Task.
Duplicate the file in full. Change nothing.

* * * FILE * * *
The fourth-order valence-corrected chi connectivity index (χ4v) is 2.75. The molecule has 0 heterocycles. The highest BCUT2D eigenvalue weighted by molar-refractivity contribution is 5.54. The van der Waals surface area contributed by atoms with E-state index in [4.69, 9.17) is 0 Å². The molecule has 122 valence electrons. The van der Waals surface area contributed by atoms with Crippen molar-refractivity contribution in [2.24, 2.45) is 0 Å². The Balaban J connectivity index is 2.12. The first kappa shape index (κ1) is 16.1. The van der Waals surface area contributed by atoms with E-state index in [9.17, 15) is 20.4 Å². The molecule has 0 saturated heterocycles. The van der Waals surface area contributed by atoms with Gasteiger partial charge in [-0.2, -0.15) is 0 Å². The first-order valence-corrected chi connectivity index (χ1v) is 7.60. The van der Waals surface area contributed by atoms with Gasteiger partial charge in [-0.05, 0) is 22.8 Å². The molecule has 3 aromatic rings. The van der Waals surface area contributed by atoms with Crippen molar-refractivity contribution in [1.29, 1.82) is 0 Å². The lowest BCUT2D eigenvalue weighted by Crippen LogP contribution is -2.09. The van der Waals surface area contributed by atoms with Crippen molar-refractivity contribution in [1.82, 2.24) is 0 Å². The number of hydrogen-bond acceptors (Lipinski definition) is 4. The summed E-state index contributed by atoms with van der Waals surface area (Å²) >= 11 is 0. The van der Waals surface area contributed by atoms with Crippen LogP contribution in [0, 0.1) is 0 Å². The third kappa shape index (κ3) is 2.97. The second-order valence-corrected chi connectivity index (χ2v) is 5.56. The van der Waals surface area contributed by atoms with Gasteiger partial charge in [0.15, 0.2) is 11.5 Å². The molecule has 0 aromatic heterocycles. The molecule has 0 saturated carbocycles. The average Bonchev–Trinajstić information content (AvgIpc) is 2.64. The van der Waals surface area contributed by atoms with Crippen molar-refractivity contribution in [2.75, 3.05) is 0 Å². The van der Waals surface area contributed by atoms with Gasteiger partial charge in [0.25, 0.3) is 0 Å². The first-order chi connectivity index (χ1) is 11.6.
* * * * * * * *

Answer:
The fourth-order valence-corrected chi connectivity index (χ4v) is 2.75. The molecule has 0 heterocycles. The highest BCUT2D eigenvalue weighted by molar-refractivity contribution is 5.54. The van der Waals surface area contributed by atoms with E-state index in [4.69, 9.17) is 0 Å². The molecule has 122 valence electrons. The van der Waals surface area contributed by atoms with Crippen molar-refractivity contribution in [2.24, 2.45) is 0 Å². The Balaban J connectivity index is 2.12. The first kappa shape index (κ1) is 16.1. The van der Waals surface area contributed by atoms with E-state index in [9.17, 15) is 20.4 Å². The molecule has 0 saturated heterocycles. The van der Waals surface area contributed by atoms with Gasteiger partial charge in [-0.2, -0.15) is 0 Å². The first-order valence-corrected chi connectivity index (χ1v) is 7.60. The van der Waals surface area contributed by atoms with Gasteiger partial charge in [-0.05, 0) is 22.8 Å². The molecule has 3 aromatic rings. The van der Waals surface area contributed by atoms with Crippen molar-refractivity contribution in [1.29, 1.82) is 0 Å². The lowest BCUT2D eigenvalue weighted by Crippen LogP contribution is -2.09. The van der Waals surface area contributed by atoms with Crippen molar-refractivity contribution in [1.82, 2.24) is 0 Å². The number of hydrogen-bond acceptors (Lipinski definition) is 4. The summed E-state index contributed by atoms with van der Waals surface area (Å²) >= 11 is 0. The van der Waals surface area contributed by atoms with Crippen LogP contribution in [0, 0.1) is 0 Å². The third kappa shape index (κ3) is 2.97. The second-order valence-corrected chi connectivity index (χ2v) is 5.56. The van der Waals surface area contributed by atoms with Gasteiger partial charge in [0.15, 0.2) is 11.5 Å². The molecule has 0 aromatic heterocycles. The molecule has 0 saturated carbocycles. The average Bonchev–Trinajstić information content (AvgIpc) is 2.64. The van der Waals surface area contributed by atoms with Crippen molar-refractivity contribution in [2.75, 3.05) is 0 Å². The van der Waals surface area contributed by atoms with Gasteiger partial charge in [0.25, 0.3) is 0 Å². The first-order chi connectivity index (χ1) is 11.6.